Biden used the DPA almost immediately after he became president, placing priority orders for masks, testing kits, and vaccine-related materials, such as dry ice. He later invoked it to compel more vaccines, fire hose materials for California, and, just weeks ago, import baby formula.

Why clean energy is a real defense need

It’s unclear exactly what scale of production Biden’s clean energy DPA demands might create, or how the products will be deployed. But every step up in solar and clean comfort tech has a huge impact. 

Home heating and cooling causes about 12% of the country’s emissions. If a heat pump was installed in every home, and the country could run those more energy-efficient homes on a renewable grid, emissions would be cut by 600 million tons per year. Given that the U.S. Department of Defense has declared climate change a national security threat, accelerating heat pump adoption is already a matter of national defense.

Domestic technology production—whether heat pumps, batteries, or transformers—also has real defense implications. In May 2020, President Trump signed an executive order that called for “Securing the U.S. Bulk-Power System.” Around that time, the government seized a 250-ton Chinese-made transformer bound for Colorado, citing concerns about foreign access. Months later, a Commerce Department report stated the U.S. was nearly completely dependent on “foreign sources for material critical to the manufacture of transformers.”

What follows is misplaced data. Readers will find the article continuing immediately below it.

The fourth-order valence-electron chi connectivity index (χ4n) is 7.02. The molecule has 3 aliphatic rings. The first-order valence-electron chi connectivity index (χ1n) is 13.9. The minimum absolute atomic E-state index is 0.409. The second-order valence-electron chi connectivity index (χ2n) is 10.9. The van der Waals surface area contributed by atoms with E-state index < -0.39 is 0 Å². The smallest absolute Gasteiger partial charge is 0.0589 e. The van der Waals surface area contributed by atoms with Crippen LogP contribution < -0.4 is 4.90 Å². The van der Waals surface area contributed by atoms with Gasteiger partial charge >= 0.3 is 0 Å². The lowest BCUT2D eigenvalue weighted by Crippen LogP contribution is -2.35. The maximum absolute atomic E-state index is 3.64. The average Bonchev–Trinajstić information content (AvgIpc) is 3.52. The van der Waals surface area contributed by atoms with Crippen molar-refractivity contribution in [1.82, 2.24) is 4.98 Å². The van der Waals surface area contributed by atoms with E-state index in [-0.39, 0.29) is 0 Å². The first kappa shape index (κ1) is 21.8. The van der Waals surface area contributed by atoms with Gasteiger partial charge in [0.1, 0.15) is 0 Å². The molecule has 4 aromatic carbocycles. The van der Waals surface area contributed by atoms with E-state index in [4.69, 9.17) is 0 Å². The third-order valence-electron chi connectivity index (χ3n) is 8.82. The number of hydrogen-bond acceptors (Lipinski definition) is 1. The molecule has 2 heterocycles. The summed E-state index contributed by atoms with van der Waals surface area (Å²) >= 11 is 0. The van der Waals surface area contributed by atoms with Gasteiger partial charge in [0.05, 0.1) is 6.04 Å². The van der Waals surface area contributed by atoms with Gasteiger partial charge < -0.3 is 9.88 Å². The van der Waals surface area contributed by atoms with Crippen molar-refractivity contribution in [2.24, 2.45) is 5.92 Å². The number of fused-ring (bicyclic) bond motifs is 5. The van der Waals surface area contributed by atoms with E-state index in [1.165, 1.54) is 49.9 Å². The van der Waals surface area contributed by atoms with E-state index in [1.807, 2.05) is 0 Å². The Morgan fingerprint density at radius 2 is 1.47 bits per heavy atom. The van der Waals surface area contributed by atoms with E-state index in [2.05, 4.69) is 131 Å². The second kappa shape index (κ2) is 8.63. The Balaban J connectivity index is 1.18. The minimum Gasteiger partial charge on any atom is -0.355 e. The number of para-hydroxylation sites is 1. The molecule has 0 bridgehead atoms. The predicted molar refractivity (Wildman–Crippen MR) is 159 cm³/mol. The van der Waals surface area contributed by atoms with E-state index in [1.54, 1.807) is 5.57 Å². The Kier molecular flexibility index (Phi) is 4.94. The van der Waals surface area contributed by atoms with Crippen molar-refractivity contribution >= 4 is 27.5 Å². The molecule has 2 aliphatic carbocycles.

But nobody thinks the U.S. can truly go it alone when it comes to clean energy tech, and the case for intervention has been building for a while now. In February, the Department of Energy (DOE) launched a new Office of Manufacturing and Energy Supply Chains, and issued reports on the need for a comprehensive strategy for a clean energy transition, including a revamped industrial base. 

So while it might seem odd to see a president citing national defense to boost solar panels, heat pumps, insulation, and transformers, it makes more sense than ever. We need a secure, robust electric grid sending clean power to everybody, and it was taking too long for the market and bureaucrats to figure out how. Clean power is security, and we should prioritize it.